The World Is One
a children's opera
Commissioned by ROK: Reimagining Opera for Kids, Kimberly Carballo, artistic director,
and made possible by an Indiana University New Frontiers of Creativity and Scholarship Grant.
Setting: war-torn Syria, present-day
a young Syrian girl, the voice of fantasy
high baritone or tenor
AMI’s brother, the voice of reality
mezzo-soprano (or soprano)
parent of AMI and ATA, the voice of compassion
by Terry Pinaud
AMI is a pretty sixteen-year-old. She lives with her mother and younger brother in their family home. She is in her bedroom leafing through an old magazine when she spots a full-page advertisement of Disney World.
She has never been to Disney World. She starts to imagine what the rides are like, the thrill of being among happy kids from all over, the joy of hearing their exuberant shouts, all signaling the freedom she could experience being among them. Her imagination runs free. There is little else to do. Although it is the middle of the school year, there is no homework because there has been no school. In fact, leaving the house at all has been difficult.
Her brother, ATA, who has been sulking, intrudes uninvited, catches his sister daydreaming about Disney World. He ridicules her. Why does she waste her time on dreams that cannot possibly come true? He reminds her of their family’s situation. Their father left home to join the struggle, and has not been heard from in a year. Their older sister and her husband escaped to Europe months ago having promised to be in touch as soon as possible, and yet, there has not been a word. He points out the window. Their house, on the outskirts of Palmyra, Syria, once surrounded by beautiful homes, palm trees, a nearby market is now one of only a few structures standing in the rubble. The most recent skirmish between government and rebel forces has left little from the neighborhood. These are the realities that ATA points out to his sister.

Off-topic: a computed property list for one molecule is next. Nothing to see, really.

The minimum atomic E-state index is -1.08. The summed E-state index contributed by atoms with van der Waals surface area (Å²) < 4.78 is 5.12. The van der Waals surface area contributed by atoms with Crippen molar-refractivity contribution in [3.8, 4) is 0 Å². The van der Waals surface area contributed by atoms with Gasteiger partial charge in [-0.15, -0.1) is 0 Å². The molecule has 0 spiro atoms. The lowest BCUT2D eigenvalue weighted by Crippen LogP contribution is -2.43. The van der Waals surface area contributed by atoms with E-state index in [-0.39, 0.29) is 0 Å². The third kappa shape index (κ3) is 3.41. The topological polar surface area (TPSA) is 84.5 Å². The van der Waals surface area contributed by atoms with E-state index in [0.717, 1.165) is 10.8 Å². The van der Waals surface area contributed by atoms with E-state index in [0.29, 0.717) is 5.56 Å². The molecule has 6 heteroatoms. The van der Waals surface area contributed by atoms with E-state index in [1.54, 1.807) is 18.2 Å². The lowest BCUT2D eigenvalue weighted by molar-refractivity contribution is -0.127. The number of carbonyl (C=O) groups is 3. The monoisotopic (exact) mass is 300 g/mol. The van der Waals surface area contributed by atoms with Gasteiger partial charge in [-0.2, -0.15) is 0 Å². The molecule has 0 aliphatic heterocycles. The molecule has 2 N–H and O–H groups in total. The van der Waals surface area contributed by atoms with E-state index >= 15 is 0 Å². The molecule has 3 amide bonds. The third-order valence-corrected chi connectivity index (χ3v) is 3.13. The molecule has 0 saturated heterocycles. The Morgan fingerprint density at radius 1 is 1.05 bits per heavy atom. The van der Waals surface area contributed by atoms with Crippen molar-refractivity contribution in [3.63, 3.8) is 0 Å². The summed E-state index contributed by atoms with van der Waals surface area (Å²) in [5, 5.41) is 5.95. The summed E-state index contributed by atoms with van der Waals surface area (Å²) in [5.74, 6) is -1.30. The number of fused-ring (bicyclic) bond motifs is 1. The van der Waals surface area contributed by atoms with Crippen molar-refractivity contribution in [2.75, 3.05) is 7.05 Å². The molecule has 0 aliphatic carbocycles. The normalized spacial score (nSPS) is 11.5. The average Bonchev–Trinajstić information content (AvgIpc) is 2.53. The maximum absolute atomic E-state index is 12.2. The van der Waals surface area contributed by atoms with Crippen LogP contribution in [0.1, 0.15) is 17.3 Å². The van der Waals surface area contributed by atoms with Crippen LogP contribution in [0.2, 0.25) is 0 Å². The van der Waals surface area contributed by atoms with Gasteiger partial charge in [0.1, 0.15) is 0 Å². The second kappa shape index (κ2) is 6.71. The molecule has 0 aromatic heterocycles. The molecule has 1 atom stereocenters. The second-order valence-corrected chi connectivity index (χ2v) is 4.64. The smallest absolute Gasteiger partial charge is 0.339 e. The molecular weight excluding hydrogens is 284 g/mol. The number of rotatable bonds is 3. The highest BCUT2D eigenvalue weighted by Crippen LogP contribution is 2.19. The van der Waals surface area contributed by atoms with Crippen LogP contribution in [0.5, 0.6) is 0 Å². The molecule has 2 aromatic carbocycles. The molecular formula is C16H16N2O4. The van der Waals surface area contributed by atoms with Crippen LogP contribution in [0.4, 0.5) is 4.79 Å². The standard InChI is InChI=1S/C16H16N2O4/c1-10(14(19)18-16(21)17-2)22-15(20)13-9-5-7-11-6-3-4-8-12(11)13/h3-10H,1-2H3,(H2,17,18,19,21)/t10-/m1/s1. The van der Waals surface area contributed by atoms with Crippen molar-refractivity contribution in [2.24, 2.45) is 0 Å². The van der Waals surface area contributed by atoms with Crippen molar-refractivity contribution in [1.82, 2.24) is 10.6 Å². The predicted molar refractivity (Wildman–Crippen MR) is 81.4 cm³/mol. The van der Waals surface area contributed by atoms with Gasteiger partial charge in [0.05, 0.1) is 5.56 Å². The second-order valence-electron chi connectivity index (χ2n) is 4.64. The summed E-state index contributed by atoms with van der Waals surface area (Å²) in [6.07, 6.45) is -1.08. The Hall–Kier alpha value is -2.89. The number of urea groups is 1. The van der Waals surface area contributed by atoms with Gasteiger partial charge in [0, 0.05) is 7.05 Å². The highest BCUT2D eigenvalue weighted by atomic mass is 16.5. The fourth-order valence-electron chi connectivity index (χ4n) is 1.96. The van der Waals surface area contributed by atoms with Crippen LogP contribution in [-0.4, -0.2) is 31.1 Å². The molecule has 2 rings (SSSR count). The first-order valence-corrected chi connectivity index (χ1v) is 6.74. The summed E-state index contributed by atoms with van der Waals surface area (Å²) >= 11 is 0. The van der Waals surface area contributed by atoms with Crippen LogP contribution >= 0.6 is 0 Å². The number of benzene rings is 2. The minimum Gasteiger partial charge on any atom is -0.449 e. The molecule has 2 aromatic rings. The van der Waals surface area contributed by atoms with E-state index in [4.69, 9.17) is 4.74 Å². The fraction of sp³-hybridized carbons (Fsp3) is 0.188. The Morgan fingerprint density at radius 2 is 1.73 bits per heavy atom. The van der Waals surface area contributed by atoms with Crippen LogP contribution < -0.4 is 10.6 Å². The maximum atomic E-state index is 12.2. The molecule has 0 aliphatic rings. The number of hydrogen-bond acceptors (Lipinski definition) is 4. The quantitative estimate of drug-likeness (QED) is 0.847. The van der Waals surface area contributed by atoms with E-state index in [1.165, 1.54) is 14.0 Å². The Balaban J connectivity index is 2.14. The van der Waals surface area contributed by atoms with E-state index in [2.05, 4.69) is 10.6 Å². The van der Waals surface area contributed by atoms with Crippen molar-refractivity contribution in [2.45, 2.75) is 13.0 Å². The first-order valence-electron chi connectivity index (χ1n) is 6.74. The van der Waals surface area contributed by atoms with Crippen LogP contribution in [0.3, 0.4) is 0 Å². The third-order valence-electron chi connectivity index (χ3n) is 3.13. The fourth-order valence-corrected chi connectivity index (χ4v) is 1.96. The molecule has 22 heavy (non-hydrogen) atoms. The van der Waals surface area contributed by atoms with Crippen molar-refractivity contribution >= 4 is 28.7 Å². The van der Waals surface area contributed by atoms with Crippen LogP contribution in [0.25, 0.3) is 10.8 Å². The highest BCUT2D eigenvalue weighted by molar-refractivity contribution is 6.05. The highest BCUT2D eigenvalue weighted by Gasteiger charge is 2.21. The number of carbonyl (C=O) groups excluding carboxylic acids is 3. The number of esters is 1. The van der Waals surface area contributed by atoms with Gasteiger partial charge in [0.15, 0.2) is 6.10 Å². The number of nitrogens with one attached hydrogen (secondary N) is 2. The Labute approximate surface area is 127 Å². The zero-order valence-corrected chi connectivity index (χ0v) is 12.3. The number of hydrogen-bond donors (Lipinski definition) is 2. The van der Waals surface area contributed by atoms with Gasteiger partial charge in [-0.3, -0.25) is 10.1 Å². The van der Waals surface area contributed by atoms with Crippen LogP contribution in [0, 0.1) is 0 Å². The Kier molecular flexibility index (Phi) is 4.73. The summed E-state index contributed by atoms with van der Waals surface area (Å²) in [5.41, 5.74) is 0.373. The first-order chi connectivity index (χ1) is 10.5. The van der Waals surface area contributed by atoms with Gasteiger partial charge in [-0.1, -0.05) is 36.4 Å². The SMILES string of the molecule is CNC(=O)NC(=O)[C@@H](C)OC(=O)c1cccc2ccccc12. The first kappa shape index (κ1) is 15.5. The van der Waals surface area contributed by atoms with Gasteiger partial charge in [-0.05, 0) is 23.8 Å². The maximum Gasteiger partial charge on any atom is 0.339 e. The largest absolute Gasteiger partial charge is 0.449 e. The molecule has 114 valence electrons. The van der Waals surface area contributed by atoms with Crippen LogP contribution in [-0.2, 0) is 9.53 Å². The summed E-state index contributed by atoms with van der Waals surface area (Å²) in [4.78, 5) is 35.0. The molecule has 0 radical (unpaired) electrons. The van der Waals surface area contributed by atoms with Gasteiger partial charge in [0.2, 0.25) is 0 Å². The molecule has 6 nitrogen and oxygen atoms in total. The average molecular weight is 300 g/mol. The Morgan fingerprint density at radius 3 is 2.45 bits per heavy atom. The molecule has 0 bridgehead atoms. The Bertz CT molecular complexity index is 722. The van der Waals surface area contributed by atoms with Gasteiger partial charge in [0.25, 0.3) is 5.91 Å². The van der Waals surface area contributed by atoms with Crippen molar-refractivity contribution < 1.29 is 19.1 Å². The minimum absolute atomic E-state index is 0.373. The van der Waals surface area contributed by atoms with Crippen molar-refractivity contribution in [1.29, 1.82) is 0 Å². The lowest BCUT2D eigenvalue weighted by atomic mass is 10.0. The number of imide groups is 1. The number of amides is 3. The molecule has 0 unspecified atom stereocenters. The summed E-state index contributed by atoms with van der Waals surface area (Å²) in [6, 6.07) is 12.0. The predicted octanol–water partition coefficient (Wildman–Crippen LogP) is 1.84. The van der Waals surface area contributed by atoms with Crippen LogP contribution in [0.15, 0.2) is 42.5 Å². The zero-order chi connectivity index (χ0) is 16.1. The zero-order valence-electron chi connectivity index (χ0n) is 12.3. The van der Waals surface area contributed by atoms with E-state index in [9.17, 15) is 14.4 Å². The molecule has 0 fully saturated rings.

AMI is incensed. An argument ensues between brother and sister. Until finally, MOTHER has to intervene. Her chastisement issues from the kitchen where she is busy preparing dinner with what little she has. As night falls, however, there are distant sounds of explosions, sirens, and the roar of engines of armored vehicles. The family eats in silence. Brother and sister help MOTHER with clean-up as all three quietly get ready for bed. Exhausted but scared, they cannot fall asleep. Explosions seem to be nearer. All three are huddled in AMI’s bedroom now. ATA mumbles about war, about civil war being the worst kind of conflict that pits brother against brother, friend against friend, neighbor against neighbor. MOTHER quiets him: Every war is a civil war. One world. One Earth.
The phone ring startles all three, and MOTHER leaves the room to answer. She runs back to the bedroom, announcing in joy that it is her older daughter, her firstborn, calling from France. She and her husband have made it. They have found a family who has offered them all sanctuary. The first step is accomplished. Now, they are secure and maybe they can find safe passage for the rest. The family rejoices. Even ATA is overcome.
AMI reminds her brother that sometimes, when friends and neighbors let us down, strangers can be called upon to help. Their sister waits for them. As does a world in peace. And with luck and love, peace can be contagious. It will come once again to within their borders, to their neighborhood.
A small triumph in the grand scheme of things. But they accumulate and that is where hope begins.
SCENE 1: AMI’s Dream
SCENE 2: ATA’s Reality
SCENE 3: A Siblings’ Quarrel
SCENE 4: MOTHER’s Meal
SCENE 5: The Family’s Phone Call